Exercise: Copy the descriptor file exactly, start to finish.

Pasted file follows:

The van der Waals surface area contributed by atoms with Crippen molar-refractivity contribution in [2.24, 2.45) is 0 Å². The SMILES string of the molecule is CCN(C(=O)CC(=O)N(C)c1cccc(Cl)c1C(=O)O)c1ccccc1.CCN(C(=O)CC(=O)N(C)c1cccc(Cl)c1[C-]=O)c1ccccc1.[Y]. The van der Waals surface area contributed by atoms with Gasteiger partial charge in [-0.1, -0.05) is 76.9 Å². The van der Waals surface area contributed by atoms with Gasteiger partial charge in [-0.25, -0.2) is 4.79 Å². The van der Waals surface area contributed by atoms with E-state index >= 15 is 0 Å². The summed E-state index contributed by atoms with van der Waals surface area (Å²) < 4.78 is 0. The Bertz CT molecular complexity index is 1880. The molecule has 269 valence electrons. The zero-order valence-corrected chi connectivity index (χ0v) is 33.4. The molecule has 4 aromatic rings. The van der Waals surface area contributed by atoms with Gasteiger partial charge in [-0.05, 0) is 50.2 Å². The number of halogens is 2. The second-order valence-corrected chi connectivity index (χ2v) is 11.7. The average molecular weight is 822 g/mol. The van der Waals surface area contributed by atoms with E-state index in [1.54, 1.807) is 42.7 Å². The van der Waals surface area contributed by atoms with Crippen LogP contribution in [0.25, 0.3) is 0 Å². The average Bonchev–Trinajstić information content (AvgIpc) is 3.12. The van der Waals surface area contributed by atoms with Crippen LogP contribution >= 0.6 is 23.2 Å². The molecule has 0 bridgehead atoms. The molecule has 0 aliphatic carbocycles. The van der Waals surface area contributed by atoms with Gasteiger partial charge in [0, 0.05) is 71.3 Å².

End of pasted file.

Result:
The van der Waals surface area contributed by atoms with Crippen molar-refractivity contribution in [2.24, 2.45) is 0 Å². The SMILES string of the molecule is CCN(C(=O)CC(=O)N(C)c1cccc(Cl)c1C(=O)O)c1ccccc1.CCN(C(=O)CC(=O)N(C)c1cccc(Cl)c1[C-]=O)c1ccccc1.[Y]. The van der Waals surface area contributed by atoms with Gasteiger partial charge in [-0.1, -0.05) is 76.9 Å². The van der Waals surface area contributed by atoms with Gasteiger partial charge in [-0.25, -0.2) is 4.79 Å². The van der Waals surface area contributed by atoms with E-state index >= 15 is 0 Å². The summed E-state index contributed by atoms with van der Waals surface area (Å²) < 4.78 is 0. The Bertz CT molecular complexity index is 1880. The molecule has 269 valence electrons. The zero-order valence-corrected chi connectivity index (χ0v) is 33.4. The molecule has 4 aromatic rings. The van der Waals surface area contributed by atoms with Gasteiger partial charge in [-0.05, 0) is 50.2 Å². The number of halogens is 2. The second-order valence-corrected chi connectivity index (χ2v) is 11.7. The average molecular weight is 822 g/mol. The van der Waals surface area contributed by atoms with E-state index in [1.54, 1.807) is 42.7 Å². The van der Waals surface area contributed by atoms with Crippen LogP contribution in [0.25, 0.3) is 0 Å². The average Bonchev–Trinajstić information content (AvgIpc) is 3.12. The van der Waals surface area contributed by atoms with Crippen LogP contribution >= 0.6 is 23.2 Å². The molecule has 0 bridgehead atoms. The molecule has 0 aliphatic carbocycles. The van der Waals surface area contributed by atoms with Gasteiger partial charge in [0, 0.05) is 71.3 Å².